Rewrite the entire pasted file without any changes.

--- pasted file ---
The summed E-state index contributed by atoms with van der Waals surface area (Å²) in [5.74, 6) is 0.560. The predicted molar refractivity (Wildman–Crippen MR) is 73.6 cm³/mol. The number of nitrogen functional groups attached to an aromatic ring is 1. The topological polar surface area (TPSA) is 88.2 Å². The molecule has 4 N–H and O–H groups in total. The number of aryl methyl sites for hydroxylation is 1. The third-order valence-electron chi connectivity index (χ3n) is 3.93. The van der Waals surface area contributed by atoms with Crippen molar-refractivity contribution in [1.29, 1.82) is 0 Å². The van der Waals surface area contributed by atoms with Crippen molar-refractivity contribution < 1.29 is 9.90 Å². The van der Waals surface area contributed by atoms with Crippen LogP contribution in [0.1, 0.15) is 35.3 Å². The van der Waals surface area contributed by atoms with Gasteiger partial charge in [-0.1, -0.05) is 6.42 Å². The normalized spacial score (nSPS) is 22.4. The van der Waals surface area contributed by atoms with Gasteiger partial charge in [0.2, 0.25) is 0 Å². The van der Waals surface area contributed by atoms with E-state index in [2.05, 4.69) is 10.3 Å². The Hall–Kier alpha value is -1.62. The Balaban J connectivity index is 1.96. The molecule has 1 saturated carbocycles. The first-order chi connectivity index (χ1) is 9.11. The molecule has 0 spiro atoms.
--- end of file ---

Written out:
The summed E-state index contributed by atoms with van der Waals surface area (Å²) in [5.74, 6) is 0.560. The predicted molar refractivity (Wildman–Crippen MR) is 73.6 cm³/mol. The number of nitrogen functional groups attached to an aromatic ring is 1. The topological polar surface area (TPSA) is 88.2 Å². The molecule has 4 N–H and O–H groups in total. The number of aryl methyl sites for hydroxylation is 1. The third-order valence-electron chi connectivity index (χ3n) is 3.93. The van der Waals surface area contributed by atoms with Crippen molar-refractivity contribution in [1.29, 1.82) is 0 Å². The van der Waals surface area contributed by atoms with Crippen molar-refractivity contribution < 1.29 is 9.90 Å². The van der Waals surface area contributed by atoms with Crippen LogP contribution in [0.1, 0.15) is 35.3 Å². The van der Waals surface area contributed by atoms with Gasteiger partial charge in [-0.1, -0.05) is 6.42 Å². The normalized spacial score (nSPS) is 22.4. The van der Waals surface area contributed by atoms with Gasteiger partial charge in [0.2, 0.25) is 0 Å². The van der Waals surface area contributed by atoms with E-state index in [2.05, 4.69) is 10.3 Å². The Hall–Kier alpha value is -1.62. The Balaban J connectivity index is 1.96. The molecule has 1 saturated carbocycles. The first-order chi connectivity index (χ1) is 9.11. The molecule has 0 spiro atoms.